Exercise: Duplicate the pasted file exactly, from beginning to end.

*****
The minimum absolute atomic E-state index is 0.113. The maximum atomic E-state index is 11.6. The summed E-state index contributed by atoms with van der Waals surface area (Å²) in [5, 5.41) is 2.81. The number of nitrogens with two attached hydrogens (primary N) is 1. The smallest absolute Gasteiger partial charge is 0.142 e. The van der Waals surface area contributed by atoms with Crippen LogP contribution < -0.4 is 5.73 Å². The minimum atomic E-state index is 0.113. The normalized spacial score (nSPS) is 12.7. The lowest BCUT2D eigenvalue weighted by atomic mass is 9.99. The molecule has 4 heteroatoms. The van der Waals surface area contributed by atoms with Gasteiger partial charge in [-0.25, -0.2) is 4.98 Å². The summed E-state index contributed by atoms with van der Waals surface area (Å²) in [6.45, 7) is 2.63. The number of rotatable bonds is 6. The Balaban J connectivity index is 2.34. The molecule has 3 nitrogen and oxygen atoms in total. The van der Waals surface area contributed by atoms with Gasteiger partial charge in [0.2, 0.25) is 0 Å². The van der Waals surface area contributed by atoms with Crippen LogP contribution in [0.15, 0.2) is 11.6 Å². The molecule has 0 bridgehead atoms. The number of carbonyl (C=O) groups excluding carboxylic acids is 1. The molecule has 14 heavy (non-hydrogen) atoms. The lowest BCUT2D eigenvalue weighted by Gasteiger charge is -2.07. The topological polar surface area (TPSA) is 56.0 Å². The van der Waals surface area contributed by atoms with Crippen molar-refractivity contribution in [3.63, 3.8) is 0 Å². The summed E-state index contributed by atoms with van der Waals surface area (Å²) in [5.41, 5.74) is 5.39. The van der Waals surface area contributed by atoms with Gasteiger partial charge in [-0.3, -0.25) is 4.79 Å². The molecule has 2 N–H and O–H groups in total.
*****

The minimum absolute atomic E-state index is 0.113. The maximum atomic E-state index is 11.6. The summed E-state index contributed by atoms with van der Waals surface area (Å²) in [5, 5.41) is 2.81. The number of nitrogens with two attached hydrogens (primary N) is 1. The smallest absolute Gasteiger partial charge is 0.142 e. The van der Waals surface area contributed by atoms with Crippen LogP contribution < -0.4 is 5.73 Å². The minimum atomic E-state index is 0.113. The normalized spacial score (nSPS) is 12.7. The lowest BCUT2D eigenvalue weighted by atomic mass is 9.99. The molecule has 4 heteroatoms. The van der Waals surface area contributed by atoms with Gasteiger partial charge in [-0.25, -0.2) is 4.98 Å². The summed E-state index contributed by atoms with van der Waals surface area (Å²) in [6.45, 7) is 2.63. The number of rotatable bonds is 6. The Balaban J connectivity index is 2.34. The molecule has 3 nitrogen and oxygen atoms in total. The van der Waals surface area contributed by atoms with Gasteiger partial charge in [0.2, 0.25) is 0 Å². The van der Waals surface area contributed by atoms with Crippen LogP contribution in [0.15, 0.2) is 11.6 Å². The molecule has 0 bridgehead atoms. The number of carbonyl (C=O) groups excluding carboxylic acids is 1. The molecule has 14 heavy (non-hydrogen) atoms. The lowest BCUT2D eigenvalue weighted by Gasteiger charge is -2.07. The topological polar surface area (TPSA) is 56.0 Å². The van der Waals surface area contributed by atoms with Crippen molar-refractivity contribution in [3.63, 3.8) is 0 Å². The summed E-state index contributed by atoms with van der Waals surface area (Å²) in [5.41, 5.74) is 5.39. The van der Waals surface area contributed by atoms with Gasteiger partial charge in [-0.3, -0.25) is 4.79 Å². The molecule has 2 N–H and O–H groups in total.